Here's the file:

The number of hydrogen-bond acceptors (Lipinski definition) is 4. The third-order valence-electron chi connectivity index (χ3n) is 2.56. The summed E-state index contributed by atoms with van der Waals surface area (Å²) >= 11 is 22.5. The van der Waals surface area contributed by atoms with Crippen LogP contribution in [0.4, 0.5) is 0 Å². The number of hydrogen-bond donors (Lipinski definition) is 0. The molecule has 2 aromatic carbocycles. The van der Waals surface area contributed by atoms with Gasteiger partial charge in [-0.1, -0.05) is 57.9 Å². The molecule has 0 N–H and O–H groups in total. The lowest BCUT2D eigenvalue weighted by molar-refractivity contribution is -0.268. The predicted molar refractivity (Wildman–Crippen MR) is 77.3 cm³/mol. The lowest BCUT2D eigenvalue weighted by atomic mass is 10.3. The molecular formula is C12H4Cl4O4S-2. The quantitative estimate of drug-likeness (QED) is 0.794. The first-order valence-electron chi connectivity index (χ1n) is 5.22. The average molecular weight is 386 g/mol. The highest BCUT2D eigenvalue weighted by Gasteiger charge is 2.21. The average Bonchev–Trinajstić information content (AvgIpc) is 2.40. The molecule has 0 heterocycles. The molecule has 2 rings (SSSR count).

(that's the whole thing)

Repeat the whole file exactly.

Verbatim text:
The number of hydrogen-bond acceptors (Lipinski definition) is 4. The third-order valence-electron chi connectivity index (χ3n) is 2.56. The summed E-state index contributed by atoms with van der Waals surface area (Å²) >= 11 is 22.5. The van der Waals surface area contributed by atoms with Crippen LogP contribution in [0.4, 0.5) is 0 Å². The number of hydrogen-bond donors (Lipinski definition) is 0. The molecule has 2 aromatic carbocycles. The van der Waals surface area contributed by atoms with Gasteiger partial charge in [-0.1, -0.05) is 57.9 Å². The molecule has 0 N–H and O–H groups in total. The lowest BCUT2D eigenvalue weighted by molar-refractivity contribution is -0.268. The predicted molar refractivity (Wildman–Crippen MR) is 77.3 cm³/mol. The lowest BCUT2D eigenvalue weighted by atomic mass is 10.3. The molecular formula is C12H4Cl4O4S-2. The quantitative estimate of drug-likeness (QED) is 0.794. The first-order valence-electron chi connectivity index (χ1n) is 5.22. The average molecular weight is 386 g/mol. The highest BCUT2D eigenvalue weighted by Gasteiger charge is 2.21. The average Bonchev–Trinajstić information content (AvgIpc) is 2.40. The molecule has 0 heterocycles. The molecule has 2 rings (SSSR count).